Uganda has registered Covid-19 cases with the South African strain B1 351 and Nigerian variant B.1.525.
The two variants are said to be more contagious than the usual virus.
Prof Pontiano Kaleebu, the executive director of Uganda Virus Research Institute (UVRI), said a few people have been reported with these strains adding that for now, Ugandans should not be worried.
Uganda rolled out its vaccination campaign against Covid-19 and by March 23, at least 32,526 people had been vaccinated, according to Ministry of Health data.
This comes a month after the country registered a different strain, A3, which was first seen in some infected people in northern Uganda.
However, this strain has also been reported in other countries in Europe, the USA, and Rwanda.
According to World Health Organisation (WHO), Variant 501Y.V2 also known as B1.351, was first identified in South Africa and has now been detected in at least eight African countries.
According to one of the international media outlets, this month health officials in Mississippi also registered the B1.351 strain and raised concerns on whether it might impact the effectiveness of vaccines.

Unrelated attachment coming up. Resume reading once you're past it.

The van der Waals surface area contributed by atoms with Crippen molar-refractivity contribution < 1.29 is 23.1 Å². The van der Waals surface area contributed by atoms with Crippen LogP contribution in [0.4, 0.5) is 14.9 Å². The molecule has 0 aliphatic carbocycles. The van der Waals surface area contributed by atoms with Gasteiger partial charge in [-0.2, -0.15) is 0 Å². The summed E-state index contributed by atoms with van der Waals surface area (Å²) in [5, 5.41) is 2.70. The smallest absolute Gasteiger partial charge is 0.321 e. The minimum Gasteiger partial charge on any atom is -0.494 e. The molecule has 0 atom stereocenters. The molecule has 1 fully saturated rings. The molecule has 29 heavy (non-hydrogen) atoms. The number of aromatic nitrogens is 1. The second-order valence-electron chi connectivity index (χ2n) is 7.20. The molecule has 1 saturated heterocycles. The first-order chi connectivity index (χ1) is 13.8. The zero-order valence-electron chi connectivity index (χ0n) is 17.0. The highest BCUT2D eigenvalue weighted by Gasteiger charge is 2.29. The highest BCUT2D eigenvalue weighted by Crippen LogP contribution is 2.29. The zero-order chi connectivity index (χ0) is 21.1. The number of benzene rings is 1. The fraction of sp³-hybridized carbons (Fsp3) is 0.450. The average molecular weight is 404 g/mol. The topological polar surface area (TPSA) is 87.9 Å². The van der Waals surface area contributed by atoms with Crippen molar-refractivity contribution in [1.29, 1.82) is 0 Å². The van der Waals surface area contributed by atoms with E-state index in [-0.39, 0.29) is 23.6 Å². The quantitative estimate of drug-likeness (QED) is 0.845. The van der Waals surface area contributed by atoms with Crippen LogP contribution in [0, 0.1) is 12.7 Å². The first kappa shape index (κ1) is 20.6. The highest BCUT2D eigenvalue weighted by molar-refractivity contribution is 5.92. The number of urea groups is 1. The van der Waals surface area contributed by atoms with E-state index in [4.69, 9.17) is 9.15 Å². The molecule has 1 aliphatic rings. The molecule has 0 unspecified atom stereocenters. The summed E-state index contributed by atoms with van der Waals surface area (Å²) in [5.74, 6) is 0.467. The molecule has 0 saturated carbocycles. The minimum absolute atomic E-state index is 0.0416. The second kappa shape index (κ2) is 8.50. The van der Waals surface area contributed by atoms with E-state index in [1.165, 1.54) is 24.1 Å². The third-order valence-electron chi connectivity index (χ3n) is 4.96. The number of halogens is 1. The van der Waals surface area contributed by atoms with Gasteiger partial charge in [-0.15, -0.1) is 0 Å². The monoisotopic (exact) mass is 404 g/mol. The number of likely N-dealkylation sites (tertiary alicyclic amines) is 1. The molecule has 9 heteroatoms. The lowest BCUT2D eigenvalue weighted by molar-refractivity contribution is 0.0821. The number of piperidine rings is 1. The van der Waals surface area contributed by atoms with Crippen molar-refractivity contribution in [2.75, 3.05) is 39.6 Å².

WHO states that in February, South Africa announced that it will pause the roll-out of the Oxford/AstraZeneca vaccine because of a study indicating that the vaccine is less effective in preventing mild and moderate infection with the 501Y.V2 variant that is dominant in the country.
Currently, the government through UVRI is still establishing the source of these strains in the country.
Today, Prof Adrian Hill, a member of the team that developed the Covid-19 AstraZeneca vaccine, will present key information about the vaccine in a webinar that is open to everyone and UVRI will update the public on the Covid-19 strains in Uganda.
Scientists state that all viruses, including the one that causes Covid-19, constantly mutate into new versions or variants.